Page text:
Global Investing

What chances true democracy in oil-rich Iran?

March 2, 2012

Truly, oil can be a curse. Having it may enrich a country (more likely its rulers) but it does not seem condusive to democracy. And the more oil a country produces, the less likely it is to make the transition to democracy, according to research from investment bank Renaisssance Capital.

So as Iran goes to the polls today, what are the chances it will become a democracy? (Iran itself could argue, reasonably enough, that it is the most democratic country in the region — everyone over the age of 18, including women, are allowed to vote, though the choice of candidates is restricted)

Surprisingly, the Renaissance report’s author Charles Robertson concludes, Iran does have a chance to achieve democracy, though probably not this year. He says no oil exporting country that produces more than 150,000 barrels per day of oil per million of population has ever achieved a transition to democracy (note Norway was already a democracy before it found oil). But others which produce less oil have done so, notably Algeria, Gabon, Congo Indonesia, Nigeria and Ecuador (Some of these democracies are clearly flawed). Robertson writes:

This suggests that the Gulf states, Equatorial Guinea, and Brunei willl not change their political systems until their energy wealth dries up. ..Yet Iran’s net exports are 32,000 bpd per million people. This is insufficient to immunise it from democratisation pressures.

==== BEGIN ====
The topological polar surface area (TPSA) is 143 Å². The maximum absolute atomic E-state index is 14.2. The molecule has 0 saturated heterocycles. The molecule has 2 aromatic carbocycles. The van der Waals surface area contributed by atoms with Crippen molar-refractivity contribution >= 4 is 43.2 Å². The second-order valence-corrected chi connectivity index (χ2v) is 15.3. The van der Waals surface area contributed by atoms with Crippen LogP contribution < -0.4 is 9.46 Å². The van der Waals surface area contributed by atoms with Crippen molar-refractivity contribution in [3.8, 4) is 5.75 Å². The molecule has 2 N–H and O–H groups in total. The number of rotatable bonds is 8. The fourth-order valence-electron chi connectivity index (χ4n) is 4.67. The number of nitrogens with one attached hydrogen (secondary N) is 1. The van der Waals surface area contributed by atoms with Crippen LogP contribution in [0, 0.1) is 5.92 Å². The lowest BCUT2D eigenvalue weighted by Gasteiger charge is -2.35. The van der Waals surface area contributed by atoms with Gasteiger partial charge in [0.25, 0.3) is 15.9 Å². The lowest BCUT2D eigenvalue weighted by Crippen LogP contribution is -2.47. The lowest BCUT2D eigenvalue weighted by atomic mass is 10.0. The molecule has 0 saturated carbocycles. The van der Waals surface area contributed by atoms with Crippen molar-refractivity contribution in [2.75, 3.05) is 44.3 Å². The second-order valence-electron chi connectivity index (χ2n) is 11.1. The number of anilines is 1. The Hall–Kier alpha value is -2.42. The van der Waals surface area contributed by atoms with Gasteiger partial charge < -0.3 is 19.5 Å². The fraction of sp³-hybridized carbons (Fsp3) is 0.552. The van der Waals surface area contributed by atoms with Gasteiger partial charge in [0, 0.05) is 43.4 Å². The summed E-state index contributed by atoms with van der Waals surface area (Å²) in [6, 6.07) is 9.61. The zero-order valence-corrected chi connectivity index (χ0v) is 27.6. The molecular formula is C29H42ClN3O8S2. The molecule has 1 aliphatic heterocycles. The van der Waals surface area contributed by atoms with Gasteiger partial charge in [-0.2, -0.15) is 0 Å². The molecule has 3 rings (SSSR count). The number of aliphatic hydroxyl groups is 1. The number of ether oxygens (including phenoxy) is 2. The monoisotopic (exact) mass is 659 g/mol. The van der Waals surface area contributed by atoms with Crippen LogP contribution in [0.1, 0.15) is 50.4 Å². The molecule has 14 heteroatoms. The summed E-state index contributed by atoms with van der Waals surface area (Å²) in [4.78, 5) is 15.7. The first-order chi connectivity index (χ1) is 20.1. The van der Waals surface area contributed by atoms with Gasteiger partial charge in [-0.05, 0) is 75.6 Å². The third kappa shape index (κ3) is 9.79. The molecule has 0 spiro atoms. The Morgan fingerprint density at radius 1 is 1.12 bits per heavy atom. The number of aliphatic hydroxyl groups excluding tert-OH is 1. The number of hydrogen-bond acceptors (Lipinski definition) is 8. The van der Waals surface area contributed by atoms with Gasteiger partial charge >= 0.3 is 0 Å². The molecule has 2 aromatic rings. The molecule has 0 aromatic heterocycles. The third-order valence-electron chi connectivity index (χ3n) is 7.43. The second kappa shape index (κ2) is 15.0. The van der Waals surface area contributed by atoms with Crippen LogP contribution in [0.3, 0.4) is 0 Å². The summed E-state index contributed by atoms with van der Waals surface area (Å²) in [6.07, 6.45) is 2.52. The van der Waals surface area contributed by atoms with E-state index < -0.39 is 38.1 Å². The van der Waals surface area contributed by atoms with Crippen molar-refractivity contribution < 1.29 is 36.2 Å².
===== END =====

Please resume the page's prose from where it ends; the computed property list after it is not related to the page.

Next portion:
If Iran was not blessed with oil however, its per capita income of over $10,000 means it would probably have been a democracy. (Though it is equally possible that without the oil it may not have that wealth) Robertson’s “democratisation database” tells him an autocracy with per capital incomes of $6000 to $10,000 has a  6.4 percent chance of a transition to democracy. If incomes are shrinking the odds rise to 15.5 percent.

“So revolution is clearly not a base case scenario for this year but a plausible risk.”

On the positive side, these income levels generally portend peaceful political change rather than violent upheaval, he says, citing the example of Taiwan and Czechoslovakia which moved to democracy in 1992, as well as transitions in Spain and Greece in the 1970s.  But more is at stake in Iran — because of its oil. If a revolution awaits Iran, let us hope it is a peaceful one — the last one in 1979 triggered a huge oil shock that propelled the world into recession.

Lest we forget, another oil power, Russia, holds a presidential election this weekend and Vladmir Putin who has ruled the country for 12 years looks set to seal another 6-year term in the Kremlin. Despite decidedly autocratic features, Russia too is a democracy of sorts, having made the transition in 1991. Robertson’s database shows Russian oil exports at 50,000 bps per million people — like Iran, it is well below his “democratisation” threshold.

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